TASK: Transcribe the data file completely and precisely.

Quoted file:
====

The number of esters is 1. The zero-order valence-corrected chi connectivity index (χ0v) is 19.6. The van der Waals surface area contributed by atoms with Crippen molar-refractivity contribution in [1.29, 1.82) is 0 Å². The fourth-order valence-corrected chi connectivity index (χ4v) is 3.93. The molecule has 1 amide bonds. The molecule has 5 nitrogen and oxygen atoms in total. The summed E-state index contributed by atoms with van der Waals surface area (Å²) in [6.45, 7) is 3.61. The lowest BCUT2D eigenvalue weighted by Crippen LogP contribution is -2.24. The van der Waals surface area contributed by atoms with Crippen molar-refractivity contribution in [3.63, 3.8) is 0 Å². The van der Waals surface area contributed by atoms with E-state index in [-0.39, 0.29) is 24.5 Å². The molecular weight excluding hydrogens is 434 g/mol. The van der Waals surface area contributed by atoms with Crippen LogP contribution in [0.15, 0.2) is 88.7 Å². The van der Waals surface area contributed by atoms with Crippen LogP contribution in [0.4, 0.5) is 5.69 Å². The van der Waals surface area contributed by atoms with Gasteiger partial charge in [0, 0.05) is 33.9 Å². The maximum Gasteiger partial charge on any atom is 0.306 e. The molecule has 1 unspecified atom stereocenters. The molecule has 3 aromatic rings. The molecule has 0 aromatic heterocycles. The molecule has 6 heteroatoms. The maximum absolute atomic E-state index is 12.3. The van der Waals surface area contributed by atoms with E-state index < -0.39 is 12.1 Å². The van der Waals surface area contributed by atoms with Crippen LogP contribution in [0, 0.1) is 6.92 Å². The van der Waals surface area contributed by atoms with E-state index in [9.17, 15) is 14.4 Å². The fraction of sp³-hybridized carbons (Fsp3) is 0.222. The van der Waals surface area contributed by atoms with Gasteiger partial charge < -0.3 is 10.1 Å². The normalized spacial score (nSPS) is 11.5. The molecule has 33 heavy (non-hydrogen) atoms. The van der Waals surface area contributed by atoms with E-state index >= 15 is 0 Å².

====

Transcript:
The number of esters is 1. The zero-order valence-corrected chi connectivity index (χ0v) is 19.6. The van der Waals surface area contributed by atoms with Crippen molar-refractivity contribution in [1.29, 1.82) is 0 Å². The fourth-order valence-corrected chi connectivity index (χ4v) is 3.93. The molecule has 1 amide bonds. The molecule has 5 nitrogen and oxygen atoms in total. The summed E-state index contributed by atoms with van der Waals surface area (Å²) in [6.45, 7) is 3.61. The lowest BCUT2D eigenvalue weighted by Crippen LogP contribution is -2.24. The van der Waals surface area contributed by atoms with Crippen molar-refractivity contribution in [3.63, 3.8) is 0 Å². The van der Waals surface area contributed by atoms with E-state index in [-0.39, 0.29) is 24.5 Å². The molecular weight excluding hydrogens is 434 g/mol. The van der Waals surface area contributed by atoms with Crippen LogP contribution in [0.15, 0.2) is 88.7 Å². The van der Waals surface area contributed by atoms with Crippen LogP contribution in [0.4, 0.5) is 5.69 Å². The van der Waals surface area contributed by atoms with Gasteiger partial charge in [0, 0.05) is 33.9 Å². The maximum Gasteiger partial charge on any atom is 0.306 e. The molecule has 1 unspecified atom stereocenters. The molecule has 3 aromatic rings. The molecule has 0 aromatic heterocycles. The molecule has 6 heteroatoms. The maximum absolute atomic E-state index is 12.3. The van der Waals surface area contributed by atoms with E-state index < -0.39 is 12.1 Å². The van der Waals surface area contributed by atoms with Crippen LogP contribution in [0, 0.1) is 6.92 Å². The van der Waals surface area contributed by atoms with E-state index in [9.17, 15) is 14.4 Å². The fraction of sp³-hybridized carbons (Fsp3) is 0.222. The van der Waals surface area contributed by atoms with Gasteiger partial charge < -0.3 is 10.1 Å². The normalized spacial score (nSPS) is 11.5. The molecule has 33 heavy (non-hydrogen) atoms. The van der Waals surface area contributed by atoms with E-state index >= 15 is 0 Å².